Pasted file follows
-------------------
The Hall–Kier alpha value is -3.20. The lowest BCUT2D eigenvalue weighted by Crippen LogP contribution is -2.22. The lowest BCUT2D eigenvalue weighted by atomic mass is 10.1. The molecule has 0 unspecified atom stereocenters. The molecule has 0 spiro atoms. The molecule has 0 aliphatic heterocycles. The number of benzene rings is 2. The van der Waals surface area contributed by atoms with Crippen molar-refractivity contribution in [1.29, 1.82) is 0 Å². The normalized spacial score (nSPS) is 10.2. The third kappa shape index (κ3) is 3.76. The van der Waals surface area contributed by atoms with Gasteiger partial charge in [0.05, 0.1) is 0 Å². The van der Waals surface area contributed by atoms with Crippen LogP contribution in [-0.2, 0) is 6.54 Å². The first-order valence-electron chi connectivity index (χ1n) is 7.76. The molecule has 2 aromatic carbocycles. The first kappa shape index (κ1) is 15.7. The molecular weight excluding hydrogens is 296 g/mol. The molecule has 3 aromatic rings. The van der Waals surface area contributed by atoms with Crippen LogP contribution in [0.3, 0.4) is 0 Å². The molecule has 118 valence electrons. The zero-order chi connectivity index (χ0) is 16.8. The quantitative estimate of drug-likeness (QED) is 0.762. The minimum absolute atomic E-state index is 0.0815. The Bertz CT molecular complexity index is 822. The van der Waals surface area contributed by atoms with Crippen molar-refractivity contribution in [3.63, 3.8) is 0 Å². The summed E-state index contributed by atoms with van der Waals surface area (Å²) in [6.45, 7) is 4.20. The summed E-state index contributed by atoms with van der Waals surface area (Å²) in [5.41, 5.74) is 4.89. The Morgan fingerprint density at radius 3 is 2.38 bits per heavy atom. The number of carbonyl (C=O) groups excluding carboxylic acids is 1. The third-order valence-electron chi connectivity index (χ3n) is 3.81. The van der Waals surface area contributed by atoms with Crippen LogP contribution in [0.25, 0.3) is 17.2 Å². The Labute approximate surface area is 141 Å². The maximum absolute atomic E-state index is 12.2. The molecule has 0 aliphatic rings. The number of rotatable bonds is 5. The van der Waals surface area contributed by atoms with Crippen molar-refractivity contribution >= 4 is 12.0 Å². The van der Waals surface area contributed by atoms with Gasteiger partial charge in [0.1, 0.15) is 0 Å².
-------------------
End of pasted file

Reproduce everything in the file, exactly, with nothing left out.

The Hall–Kier alpha value is -3.20. The lowest BCUT2D eigenvalue weighted by Crippen LogP contribution is -2.22. The lowest BCUT2D eigenvalue weighted by atomic mass is 10.1. The molecule has 0 unspecified atom stereocenters. The molecule has 0 spiro atoms. The molecule has 0 aliphatic heterocycles. The number of benzene rings is 2. The van der Waals surface area contributed by atoms with Crippen molar-refractivity contribution in [1.29, 1.82) is 0 Å². The normalized spacial score (nSPS) is 10.2. The third kappa shape index (κ3) is 3.76. The van der Waals surface area contributed by atoms with Gasteiger partial charge in [0.05, 0.1) is 0 Å². The van der Waals surface area contributed by atoms with Crippen LogP contribution in [-0.2, 0) is 6.54 Å². The first-order valence-electron chi connectivity index (χ1n) is 7.76. The molecule has 2 aromatic carbocycles. The first kappa shape index (κ1) is 15.7. The molecular weight excluding hydrogens is 296 g/mol. The molecule has 3 aromatic rings. The van der Waals surface area contributed by atoms with Crippen LogP contribution in [0.3, 0.4) is 0 Å². The molecule has 118 valence electrons. The zero-order chi connectivity index (χ0) is 16.8. The quantitative estimate of drug-likeness (QED) is 0.762. The minimum absolute atomic E-state index is 0.0815. The Bertz CT molecular complexity index is 822. The van der Waals surface area contributed by atoms with Crippen molar-refractivity contribution in [3.63, 3.8) is 0 Å². The summed E-state index contributed by atoms with van der Waals surface area (Å²) in [6.45, 7) is 4.20. The summed E-state index contributed by atoms with van der Waals surface area (Å²) in [5.41, 5.74) is 4.89. The Morgan fingerprint density at radius 3 is 2.38 bits per heavy atom. The number of carbonyl (C=O) groups excluding carboxylic acids is 1. The third-order valence-electron chi connectivity index (χ3n) is 3.81. The van der Waals surface area contributed by atoms with Crippen LogP contribution in [0.25, 0.3) is 17.2 Å². The Labute approximate surface area is 141 Å². The maximum absolute atomic E-state index is 12.2. The molecule has 0 aliphatic rings. The number of rotatable bonds is 5. The van der Waals surface area contributed by atoms with Crippen molar-refractivity contribution >= 4 is 12.0 Å². The van der Waals surface area contributed by atoms with Gasteiger partial charge in [0.1, 0.15) is 0 Å².